A Rare Early Fall Case of Non-Tropical Tornadic Supercells in North Alabama.
Nadler, David ; Carcione, Brian ; Kula, Andy

The greatest potential for supercells across the Tennessee River Valley region occurs between March and May, with a secondary peak in November. Tornado-producing supercells are extremely rare during the early fall except for those associated with tropical cyclones. On 22 September 2006 several non-tropical tornadic supercells affected portions of northern and central Alabama causing moderate damage to homes, crops and vegetation. This event was driven by an unseasonably warm, moist air mass that rapidly spread across the region, coupled with favorable vertical shear profiles and locally backed winds at the surface. Initial forecast challenges for forecasters and numerical models included the identification of key mesoscale features and thermodynamic characteristics. However, situational awareness on the part of the National Weather Service, local media, and the public elevated quickly, allowing area meteorologists to provide more than adequate warning for the storms.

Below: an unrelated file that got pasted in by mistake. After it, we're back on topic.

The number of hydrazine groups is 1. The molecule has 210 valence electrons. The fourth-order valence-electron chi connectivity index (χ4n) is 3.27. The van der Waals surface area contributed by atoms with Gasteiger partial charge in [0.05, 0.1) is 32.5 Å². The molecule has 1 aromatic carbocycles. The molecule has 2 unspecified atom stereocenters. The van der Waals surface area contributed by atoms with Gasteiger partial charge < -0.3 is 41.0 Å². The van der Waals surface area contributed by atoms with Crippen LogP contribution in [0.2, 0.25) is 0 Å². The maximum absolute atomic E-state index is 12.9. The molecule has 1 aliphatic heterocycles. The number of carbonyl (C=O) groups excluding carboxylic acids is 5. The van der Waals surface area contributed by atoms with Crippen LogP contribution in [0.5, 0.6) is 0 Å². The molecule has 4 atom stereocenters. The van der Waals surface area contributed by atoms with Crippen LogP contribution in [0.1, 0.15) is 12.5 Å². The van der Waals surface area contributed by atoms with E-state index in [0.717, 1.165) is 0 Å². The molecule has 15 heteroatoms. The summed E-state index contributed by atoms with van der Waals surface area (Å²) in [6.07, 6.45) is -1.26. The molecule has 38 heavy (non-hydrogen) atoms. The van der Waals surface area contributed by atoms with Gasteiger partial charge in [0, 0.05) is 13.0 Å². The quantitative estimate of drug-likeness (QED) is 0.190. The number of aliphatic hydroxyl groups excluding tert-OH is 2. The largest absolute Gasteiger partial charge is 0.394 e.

The use of remote sensing tools and techniques, real-time observations, and mesoscale modeling proved beneficial in improving situational awareness and identifying specific weather phenomena, especially prior to and during such significant weather events. Synoptic and mesoscale features, such as warm fronts, small-scale boundaries, the thermodynamic structure of the lowest layers of the atmosphere, and local terrain influences have been more accurately assessed. We will demonstrate certain local tools and techniques and their use in determining storm type and tornado potential for the 22 September 2006 case.